Other players to watch for UNH include junior forward Matt Willows, who has enjoyed a breakout campaign to the tune of 18 goals and 17 assists. Nick Sorkin has posted the exact same numbers in a bounce-back senior season. Kevin Goumas has had another stellar season as well, finishing third in Hockey East in scoring at 45 points. Keep an eye on defenseman Eric Knodel too; the senior captain is fourth on the team in points and is a large presence on the blue line at 6’6”.

A couple of notes credited to, the official website of Northeastern athletics: a win against New Hampshire would be the Huskies first playoff win against the Wildcats since 1989. A win would also be the Huskies first victory at UNH since Nov. 16, 2007. A 19 win season is within reach for NU, which would be tied for the sixth most in program history. This would give the Huskies a 10-win differential from last season as well, which would be the fourth largest turnaround in Huskies history.

Games one and two of the series will be played on Friday and Saturday at 7:00 pm. Sunday’s game three (if necessary) will be a matinee, played at 4:30 pm. We’ll have all the action here for you on WRBB, with Ryan Fallon, Joe Nolan, and Josh Brown.

Behind the Numbers:

Both the Huskies and the Wildcats are talented offensive teams, ranking second and third overall this season in scoring with Northeastern averaging 3.18 goals a game and UNH not far behind at a 3.14 mark. In league play only this season, New Hampshire sits at second with a 3.20 goals per game average whereas Northeastern drops to fifth, falling to 2.50 a game. Both teams sit dead even in defensive scoring a game averaging 2.55 a game.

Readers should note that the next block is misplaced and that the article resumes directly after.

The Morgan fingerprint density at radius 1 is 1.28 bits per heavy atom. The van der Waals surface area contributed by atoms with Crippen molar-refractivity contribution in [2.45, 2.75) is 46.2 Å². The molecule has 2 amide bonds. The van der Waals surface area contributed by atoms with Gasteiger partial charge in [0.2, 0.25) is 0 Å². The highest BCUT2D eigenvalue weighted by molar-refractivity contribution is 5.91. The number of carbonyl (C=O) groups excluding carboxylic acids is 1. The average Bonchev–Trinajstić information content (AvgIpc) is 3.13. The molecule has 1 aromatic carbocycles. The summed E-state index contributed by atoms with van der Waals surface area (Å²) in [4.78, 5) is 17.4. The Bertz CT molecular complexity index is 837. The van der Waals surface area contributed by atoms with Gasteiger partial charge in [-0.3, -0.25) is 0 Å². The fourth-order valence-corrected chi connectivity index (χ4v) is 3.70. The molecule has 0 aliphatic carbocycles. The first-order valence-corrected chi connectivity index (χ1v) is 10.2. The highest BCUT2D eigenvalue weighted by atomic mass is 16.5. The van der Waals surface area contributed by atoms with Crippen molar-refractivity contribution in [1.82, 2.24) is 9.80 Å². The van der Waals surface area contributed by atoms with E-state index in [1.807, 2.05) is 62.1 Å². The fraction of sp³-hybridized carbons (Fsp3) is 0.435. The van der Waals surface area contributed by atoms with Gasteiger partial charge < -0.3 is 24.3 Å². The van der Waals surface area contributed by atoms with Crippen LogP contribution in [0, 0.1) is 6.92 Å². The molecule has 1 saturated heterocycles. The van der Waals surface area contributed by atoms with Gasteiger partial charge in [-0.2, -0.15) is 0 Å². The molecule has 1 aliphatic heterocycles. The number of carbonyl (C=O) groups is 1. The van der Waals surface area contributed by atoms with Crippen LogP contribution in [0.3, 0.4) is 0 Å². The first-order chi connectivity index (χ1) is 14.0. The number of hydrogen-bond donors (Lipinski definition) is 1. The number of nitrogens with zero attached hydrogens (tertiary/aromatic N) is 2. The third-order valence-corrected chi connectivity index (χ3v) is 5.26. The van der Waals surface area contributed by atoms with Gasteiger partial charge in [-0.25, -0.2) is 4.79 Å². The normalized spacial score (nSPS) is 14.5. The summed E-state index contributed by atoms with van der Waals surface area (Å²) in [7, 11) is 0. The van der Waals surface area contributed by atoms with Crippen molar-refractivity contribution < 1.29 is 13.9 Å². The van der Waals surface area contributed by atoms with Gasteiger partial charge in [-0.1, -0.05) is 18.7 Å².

Something that will surely be a factor in the series is the play of special teams, something in which New Hampshire has a large advantage. The Wildcats have a remarkable penalty minutes average, at 7.8 penalty minutes a game in conference, while killing it off power plays 82.8% of the time. The Huskies sit middle of the pack taking 11.6 penalty minutes a game while killing power plays at a rate of 86.8%. When the Wildcats get on the power play, they are second in the league in scoring, with a 24% success rate. The Huskies sit near the bottom of the conference, second-to-last, converting at a dismal 9.1% rate.

The Huskies this season are 7-5-2 at home and are 9-5-1 on the road. When the Huskies have a lead after the first period they are 11-0-2 on the season, where they are only 3-6-1 when trailing after the opening frame. Scoring first will be key for Northeastern as it’s 14-3-2 when succeeding in that department.

Despite New Hampshire’s average 9-8-1 home record, the “Whitt” has given the Wildcats an advantage all year long. One upside for NU is that the games will be taking place during UNH’s spring break, which could potentially quiet down the Wildcats faithful. New Hampshire is also a team that plays well when ahead, posting a 9-1-0 record when leading after the first period and a staggering 17-1-0 record when ahead after two periods.

Game one of the series will be crucial for both teams, as in Hockey East Tournament history, the team that drops game one of the series has only come back to win 11.2% of the time.